Congress provided $100 billion in emergency funding to hospitals to respond to the coronavirus crisis in the CARES Act passed back in March. That was supposed to provide about $108,000 per hospital bed across the country, to help hospitals meet the resource gap they were experiencing and to ramp up infrastructure to meet the coming demand. The legislation gave wide discretion to the Secretary of Health and Human Services for the distribution of the funds, without imposing many constraints. That was a bit of a mistake, as an investigation from The New York Times demonstrates.
They’ve analyzed tax and securing filings from 60 large national hospital chains that received collectively more than $15 billion of that funding. They found that a lot of that money went into the pockets of CEOs while thousands of employees—health care and support workers—were furloughed, laid off, or had their pay cut. For example, HCA Healthcare, worth $36 billion and a chief executive was paid $26 million in 2019. HCA got $1 billion in emergency funding, but “employees at HCA repeatedly complained that the company was not providing adequate protective gear to nurses, medical technicians and cleaning staff,” and in May, “HCA executives warned that they would lay off thousands of nurses if they didn’t agree to wage freezes and other concessions.”
Of the 60 hospital chains the Times looked into, at least three dozen have laid off, furloughed, or cut the pay of their staff to “try to save money during the pandemic,” despite the fact that among them they’ve got tens of billions in cash reserves. The five highest-paid executives among these chains were paid a collective $874 million in the last year financial data was available. In interviews with more than a dozen workers at these hospitals, the Times found the it’s the front-line staff that’s been hurt the hardest—custodial and cafeteria workers, and nursing assistants. They also said that “pay cuts and furloughs made it even harder for members of the medical staff to do their jobs, forcing them to treat more patients in less time.”
The Mayo Clinic got $170 million in CARES funds, despite having something like eight months worth of funding in reserve. It has furloughed or cut hours for 23,000 employees, though one of the spokespeople who has not been furloughed tells the Times that Mayo executives have cut their own pay. Seven other chains—Trinity Health, Beaumont Health and the Henry Ford Health System in Michigan; SSM Health and Mercy in St. Louis; Fairview Health Services in Minneapolis; and Prisma Health in South Carolina—received a collection $1.5 billion and among them have let 30,000 employees go, either permanently or temporarily. Tenet Healthcare got $345 million in bailout money, and has furloughed 11,000. Stanford University’s health system got $100 million (it has 42.4 billion in reserve) and “is temporarily cutting the hours of nursing staff, nursing assistants, janitorial workers and others at its two hospitals.” The spokesman for the system says that those reductions are intended “to keep everyone employed and our staff at full wages with benefits intact.”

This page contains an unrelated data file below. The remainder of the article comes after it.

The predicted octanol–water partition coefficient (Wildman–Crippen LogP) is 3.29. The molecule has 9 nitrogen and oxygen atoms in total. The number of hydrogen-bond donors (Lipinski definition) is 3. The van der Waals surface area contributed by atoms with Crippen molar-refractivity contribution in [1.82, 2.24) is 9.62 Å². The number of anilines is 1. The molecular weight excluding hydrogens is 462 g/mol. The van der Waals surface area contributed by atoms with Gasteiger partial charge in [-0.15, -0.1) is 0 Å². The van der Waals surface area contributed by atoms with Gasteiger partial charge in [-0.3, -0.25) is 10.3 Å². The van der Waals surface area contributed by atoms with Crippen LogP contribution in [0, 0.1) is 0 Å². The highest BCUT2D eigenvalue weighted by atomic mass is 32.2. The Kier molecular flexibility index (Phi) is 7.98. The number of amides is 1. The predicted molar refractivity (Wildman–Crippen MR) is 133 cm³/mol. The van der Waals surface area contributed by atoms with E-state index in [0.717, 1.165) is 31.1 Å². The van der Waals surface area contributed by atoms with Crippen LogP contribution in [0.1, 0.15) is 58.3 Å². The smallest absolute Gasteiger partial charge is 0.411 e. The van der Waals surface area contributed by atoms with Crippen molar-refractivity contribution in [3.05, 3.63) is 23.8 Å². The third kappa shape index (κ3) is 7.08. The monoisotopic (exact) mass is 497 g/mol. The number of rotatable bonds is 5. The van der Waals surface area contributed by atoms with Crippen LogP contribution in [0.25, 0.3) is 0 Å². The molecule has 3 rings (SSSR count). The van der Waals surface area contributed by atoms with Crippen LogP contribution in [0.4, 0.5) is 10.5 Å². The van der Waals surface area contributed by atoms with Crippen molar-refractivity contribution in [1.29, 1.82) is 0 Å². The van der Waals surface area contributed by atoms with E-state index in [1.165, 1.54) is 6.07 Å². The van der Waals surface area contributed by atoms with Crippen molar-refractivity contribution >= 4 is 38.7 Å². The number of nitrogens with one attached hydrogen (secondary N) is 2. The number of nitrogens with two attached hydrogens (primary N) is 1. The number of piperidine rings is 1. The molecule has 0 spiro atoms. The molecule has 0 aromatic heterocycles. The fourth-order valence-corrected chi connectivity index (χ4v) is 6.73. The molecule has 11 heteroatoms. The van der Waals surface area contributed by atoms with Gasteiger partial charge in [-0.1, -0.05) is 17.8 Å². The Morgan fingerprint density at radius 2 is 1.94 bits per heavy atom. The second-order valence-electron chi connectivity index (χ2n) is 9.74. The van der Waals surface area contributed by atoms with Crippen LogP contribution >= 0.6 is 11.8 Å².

HCA, however, is the biggest villain here. The $1 billion—One. Billion.—it got in emergency grants is the largest. But in the past few months, the medical staff at 19 of its hospitals have filed Occupational Safety and Health Administration complaints over lack of personal protective equipment, including respirator masks and gowns. At least two HCA employees have died from coronavirus because they didn’t have adequate PPE. Celia Yap-Banago, a nurse in Kansas City died in April. She treated a patient without wearing PPE. At an HCA hospital in Riverside, California, Rosa Luna and her fellow janitorial staff clean rooms of coronavirus patients, and haven’t been provided proper masks. Rosa Luna died last month, at the same time that HCA executive were warning the unions representing hospital workers that “unless the unionized workers amended their contracts to incorporate wage freezes and the elimination of company contributions to workers’ retirement plans, among other concessions.”
Yes, all of these systems have lost money because pretty much everything but coronavirus care has stopped in the last few months; elective surgeries and procedures have been cancelled, non-coronavirus emergencies like car wrecks have plummeted with stay-at-home orders. But these huge hospital chains, which have received disproportionate amounts of CARES bailout funds, have billions in reserve collectively. They have CEOs bringing home millions in salary and bonuses. They can afford to keep their staff.
They need to be required to use some of the bailout money to retain and pay staff at current, if not enhanced, hazard rates. The bailout funds have already been highlighted as problematic because they were not meted out by coronavirus case numbers, but by a formula that allowed HHS to send the money out fast whether it went to hospitals that needed it most or not. A Kaiser Family Foundation analysis last month showed that the wealthiest hospitals, with the highest care of private insurance revenue, were getting the bulk of the emergency grants: “hospitals in the top 10% based on share of private insurance revenue received $44,321 per hospital bed, more than double the $20,710 per hospital bed for those in the bottom 10% of private insurance revenue.”
About the Author: Joan McCarter is a Contributing Editor for the Daily Kos.